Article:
Ford was working on the Fox-body replacement for the Mustang throughout the 1980s, scheduling it to debut in 1989, around the time of the car’s 25th anniversary. When word got out the car would be – gasp! – front-wheel-drive and without V-8 power, loyalists and casual automotive fans around the world registered their immediate disapproval. Ford took the feedback to heart, released the new car as the Probe and immediately went to work on the SN95-generation Mustang that debuted in 1994 (on a modified Fox platform).
9. The 1990 “7-Up” Mustang was the result of a failed NCAA basketball promotion
What do you when you’re geared up to produce a number of uniquely outfitted Mustangs for a promotion and the rug gets pulled out from under you? Damn the torpedoes and continue full-speed ahead! That was Ford’s response when informed the original deal to provide 30 green-with-white-top Mustangs as giveaways for a 7-Up promotion for the 1990 NCAA basketball tournament was scuttled. Having already developed the package when the promo’s plug was pulled, Ford proceeded with production and dubbed it a special edition (with no mention of the aborted promotion). Ford produced 4,103 cars, which were later nicknamed the 7-Up Mustangs by enthusiasts.
10. Dearborn produced the 300-millionth Ford and its final Mustang in 2004
The year 2004 was a big one for Ford’s Dearborn Assembly Plant. It built the 300-millionth Ford that year – a 40th Anniversary Mustang GT convertible – and its final Mustang, after forty years of production. The historic plant changed over to produce the F150 pickup and the Mustang moved to the Flat Rock plant, about 20 miles south. Ironically, the Flat Rock plant was also home to the almost-Mustang Ford Probe, from 1989-97.
Before the running horse there was a pouncing cat in the grille of early design concepts. Cougar was a leading name for the car before Mustang was confirmed.
After lining up at the World’s Fair in New York, where the Mustang made its public debut, customer lined up at dealerships and bought 22,000 of them on the first day it went on sale.
Although all first-year Mustangs are technically 1965 models, the first six months of production are referred are known as 1964-1/2 models. The fastback body style didn’t arrive until Oct. 1964, so it isn’t considered a ’64-1/2.
Airline pilot Stanley Tucker poses with Mustang serial number 1 that he persuaded his local dealer in St. Johns, Newfoundland to sell him – but Ford never intended to sell it.
Ford finally got serial number 1 back in 1966 by “trading” Stanley Tucker the one-millionth Mustang for it.
Mustang has paced the Indy 500 three times: 1964, 1979 and 1994. Three specially modified cars were built for both the ’64 and ’79 races; the 1994 – and SVT Cobra model – relied on the stock 240-hp 5.0L engine.
It may still seek respect today, but the Mustang II was a sales success upon its launch for 1974, with nearly triple the sales of the ’73 model.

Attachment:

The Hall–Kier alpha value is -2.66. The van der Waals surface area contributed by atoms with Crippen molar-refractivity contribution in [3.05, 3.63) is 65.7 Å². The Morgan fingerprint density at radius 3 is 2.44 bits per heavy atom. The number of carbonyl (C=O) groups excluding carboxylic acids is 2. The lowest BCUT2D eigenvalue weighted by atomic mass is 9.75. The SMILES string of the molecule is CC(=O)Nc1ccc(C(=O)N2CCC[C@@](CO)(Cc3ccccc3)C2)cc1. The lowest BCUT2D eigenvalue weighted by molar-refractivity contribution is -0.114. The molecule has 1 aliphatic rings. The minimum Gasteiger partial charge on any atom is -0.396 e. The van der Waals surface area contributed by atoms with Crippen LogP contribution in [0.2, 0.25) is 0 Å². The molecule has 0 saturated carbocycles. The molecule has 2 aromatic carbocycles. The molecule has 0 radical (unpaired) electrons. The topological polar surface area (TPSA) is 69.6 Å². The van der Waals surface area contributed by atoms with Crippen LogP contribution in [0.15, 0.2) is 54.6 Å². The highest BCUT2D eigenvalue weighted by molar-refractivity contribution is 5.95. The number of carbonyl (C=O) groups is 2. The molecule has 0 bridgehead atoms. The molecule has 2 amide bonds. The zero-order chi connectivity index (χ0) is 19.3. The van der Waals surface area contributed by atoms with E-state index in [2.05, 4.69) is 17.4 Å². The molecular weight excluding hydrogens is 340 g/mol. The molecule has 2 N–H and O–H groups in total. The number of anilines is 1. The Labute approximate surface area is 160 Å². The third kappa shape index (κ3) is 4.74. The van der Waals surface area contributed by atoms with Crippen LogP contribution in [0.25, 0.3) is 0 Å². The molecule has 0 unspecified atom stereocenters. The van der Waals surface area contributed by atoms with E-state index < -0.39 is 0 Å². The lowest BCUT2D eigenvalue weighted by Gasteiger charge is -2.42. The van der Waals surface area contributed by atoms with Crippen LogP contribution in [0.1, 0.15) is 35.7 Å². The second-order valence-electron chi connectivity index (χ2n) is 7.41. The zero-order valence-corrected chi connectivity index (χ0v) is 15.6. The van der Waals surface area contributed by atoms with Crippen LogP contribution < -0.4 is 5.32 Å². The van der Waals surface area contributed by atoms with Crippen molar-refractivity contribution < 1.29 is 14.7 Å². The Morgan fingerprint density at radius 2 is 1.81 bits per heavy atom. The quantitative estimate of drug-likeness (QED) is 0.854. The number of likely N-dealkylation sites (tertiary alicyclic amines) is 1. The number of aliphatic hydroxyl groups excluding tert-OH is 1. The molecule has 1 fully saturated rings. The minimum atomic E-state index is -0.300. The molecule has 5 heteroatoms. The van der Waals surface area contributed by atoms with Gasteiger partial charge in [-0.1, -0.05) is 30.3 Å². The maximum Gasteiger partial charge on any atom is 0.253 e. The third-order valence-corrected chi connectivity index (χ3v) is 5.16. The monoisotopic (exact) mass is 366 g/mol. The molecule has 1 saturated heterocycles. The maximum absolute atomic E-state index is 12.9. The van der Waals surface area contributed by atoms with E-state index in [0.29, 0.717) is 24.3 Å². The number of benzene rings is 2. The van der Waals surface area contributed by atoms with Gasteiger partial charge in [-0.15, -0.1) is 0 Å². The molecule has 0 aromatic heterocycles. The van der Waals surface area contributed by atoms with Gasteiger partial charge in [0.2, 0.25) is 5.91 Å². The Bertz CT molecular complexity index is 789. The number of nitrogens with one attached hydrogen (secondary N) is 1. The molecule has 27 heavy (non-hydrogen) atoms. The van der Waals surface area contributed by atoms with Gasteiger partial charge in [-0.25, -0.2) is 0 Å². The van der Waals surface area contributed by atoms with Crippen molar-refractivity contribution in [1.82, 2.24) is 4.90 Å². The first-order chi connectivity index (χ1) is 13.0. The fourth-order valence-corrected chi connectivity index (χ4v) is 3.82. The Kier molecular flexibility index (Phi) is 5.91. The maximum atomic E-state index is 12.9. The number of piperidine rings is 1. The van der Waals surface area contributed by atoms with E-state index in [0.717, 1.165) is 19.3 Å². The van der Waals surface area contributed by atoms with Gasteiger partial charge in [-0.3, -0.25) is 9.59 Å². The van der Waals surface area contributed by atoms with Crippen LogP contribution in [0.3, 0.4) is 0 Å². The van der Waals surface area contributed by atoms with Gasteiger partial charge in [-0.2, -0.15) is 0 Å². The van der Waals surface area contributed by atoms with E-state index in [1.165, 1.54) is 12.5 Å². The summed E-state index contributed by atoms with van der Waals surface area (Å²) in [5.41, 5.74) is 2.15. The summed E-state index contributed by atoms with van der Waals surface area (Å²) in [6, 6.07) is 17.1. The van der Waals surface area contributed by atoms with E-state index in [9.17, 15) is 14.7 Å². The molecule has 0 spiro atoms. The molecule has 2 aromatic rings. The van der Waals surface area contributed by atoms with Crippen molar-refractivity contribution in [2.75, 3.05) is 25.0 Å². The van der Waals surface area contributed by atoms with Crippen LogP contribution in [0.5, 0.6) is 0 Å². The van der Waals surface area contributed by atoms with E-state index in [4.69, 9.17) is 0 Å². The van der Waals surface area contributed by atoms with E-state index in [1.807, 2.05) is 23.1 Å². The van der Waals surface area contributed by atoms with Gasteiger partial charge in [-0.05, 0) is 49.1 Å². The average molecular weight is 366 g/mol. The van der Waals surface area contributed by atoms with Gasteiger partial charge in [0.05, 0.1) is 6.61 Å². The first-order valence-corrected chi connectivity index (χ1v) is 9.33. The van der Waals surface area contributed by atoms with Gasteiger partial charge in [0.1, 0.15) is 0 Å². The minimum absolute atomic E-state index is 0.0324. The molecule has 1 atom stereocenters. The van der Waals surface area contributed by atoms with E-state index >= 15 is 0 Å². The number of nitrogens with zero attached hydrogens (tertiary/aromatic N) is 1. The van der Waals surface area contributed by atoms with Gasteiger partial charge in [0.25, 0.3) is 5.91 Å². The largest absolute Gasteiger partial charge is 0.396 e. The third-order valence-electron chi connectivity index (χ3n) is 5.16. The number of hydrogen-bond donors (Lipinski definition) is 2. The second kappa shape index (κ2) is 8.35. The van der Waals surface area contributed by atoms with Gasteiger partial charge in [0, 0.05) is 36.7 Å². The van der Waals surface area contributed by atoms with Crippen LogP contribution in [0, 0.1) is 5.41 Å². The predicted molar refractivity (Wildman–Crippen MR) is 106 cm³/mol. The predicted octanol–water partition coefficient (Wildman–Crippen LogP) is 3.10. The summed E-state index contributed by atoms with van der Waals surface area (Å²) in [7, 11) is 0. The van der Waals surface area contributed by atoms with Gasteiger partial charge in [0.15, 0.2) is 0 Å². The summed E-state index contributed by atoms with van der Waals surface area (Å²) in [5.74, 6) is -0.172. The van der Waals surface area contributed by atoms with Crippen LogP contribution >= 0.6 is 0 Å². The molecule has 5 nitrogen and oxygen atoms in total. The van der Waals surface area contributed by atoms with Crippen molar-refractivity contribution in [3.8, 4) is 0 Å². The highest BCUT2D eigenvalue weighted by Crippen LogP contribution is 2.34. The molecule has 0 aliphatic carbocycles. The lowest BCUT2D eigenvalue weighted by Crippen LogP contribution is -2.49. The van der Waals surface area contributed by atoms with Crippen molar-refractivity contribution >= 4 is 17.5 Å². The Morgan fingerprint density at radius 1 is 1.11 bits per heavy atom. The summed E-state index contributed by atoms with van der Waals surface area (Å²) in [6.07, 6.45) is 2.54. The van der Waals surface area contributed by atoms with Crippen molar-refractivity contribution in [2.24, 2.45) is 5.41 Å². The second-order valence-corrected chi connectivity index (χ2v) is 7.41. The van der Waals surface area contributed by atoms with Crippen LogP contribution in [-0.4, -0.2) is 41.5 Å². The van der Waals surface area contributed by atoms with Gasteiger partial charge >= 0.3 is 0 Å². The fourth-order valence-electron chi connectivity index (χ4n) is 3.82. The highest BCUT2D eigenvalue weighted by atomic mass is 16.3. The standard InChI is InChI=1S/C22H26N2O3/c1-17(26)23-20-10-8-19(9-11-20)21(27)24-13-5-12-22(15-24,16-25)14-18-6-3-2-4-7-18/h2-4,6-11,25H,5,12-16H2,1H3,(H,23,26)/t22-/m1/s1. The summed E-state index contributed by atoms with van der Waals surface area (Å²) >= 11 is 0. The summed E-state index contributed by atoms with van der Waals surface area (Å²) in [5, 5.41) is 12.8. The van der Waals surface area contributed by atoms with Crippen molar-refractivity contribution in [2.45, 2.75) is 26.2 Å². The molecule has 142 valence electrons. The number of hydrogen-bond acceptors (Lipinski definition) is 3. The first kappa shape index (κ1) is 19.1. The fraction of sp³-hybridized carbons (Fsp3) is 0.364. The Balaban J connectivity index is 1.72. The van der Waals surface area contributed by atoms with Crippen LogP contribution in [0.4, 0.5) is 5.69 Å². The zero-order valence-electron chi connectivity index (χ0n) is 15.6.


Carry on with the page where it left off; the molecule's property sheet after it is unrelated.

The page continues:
This was an early Mustang II concept under consideration. Seriously!
A V-8 rejoined the Mustang in 1975, after going missing in 1974, and the Cobra II was introduced in 1976 in an attempt to re-inject some sportiness into the lineup.
Before designer Jack Telnack took the reins, the Fox-body was heading in this very formal direction – definitely more Fairmont than Mustang.
With its slanted nose and minimal bright trim, the 1979 Mustang blended a European aesthetic that took the car roaring into the high-tech 1980s.
The Mustang GT Turbo beat the SVO model to the market by a year. Only about 4,500 were built between 1983 and ’84.
The Mustang GT Turbo’s 2.3L engine was rated at 145 hp, but lacked the performance-boosting intercooler that helped the SVO engine produce 175 horses.
The Ford Probe “officially” replaced the Escort-based EXP in the Ford lineup, but it was originally intended as the fourth-generation Mustang – until enthusiasts said no way to a front-drive ’Stang.
While it wasn’t the Mustang, the Probe held its own in the market and Ford even pushed it in motorsports, including running the sleek, second-gen body in Pro Stock in the mid-1990s.
The 1990 Mustang known as the “7-Up” model was the result of an aborted NCAA basketball tournament promotion. Ford had developed the package already, so the company introduced it as a special edition.
A 2004 40th Anniversary Mustang GT was the 300-millionth Ford vehicle produced, and it was built at the Dearborn Assembly plant. Interestingly, the 100-millionth Ford as a 1978 Fairmont – the platform on which the 2004 Mustang was derived. It took Ford 75 years to build its first 100 million vehicles, but only 26 years to build another 200 million.
The Dearborn plant celebrated the one-millionth Mustang milestone in 1966, less than two years after the car went on sale and smashed sales records.
Today, the Mustang is built at Ford’s Flat Rock, Mich., plant. It started with production of the S197 (2005+) generation and in April 2013, the plant marked its millionth Mustang produced there.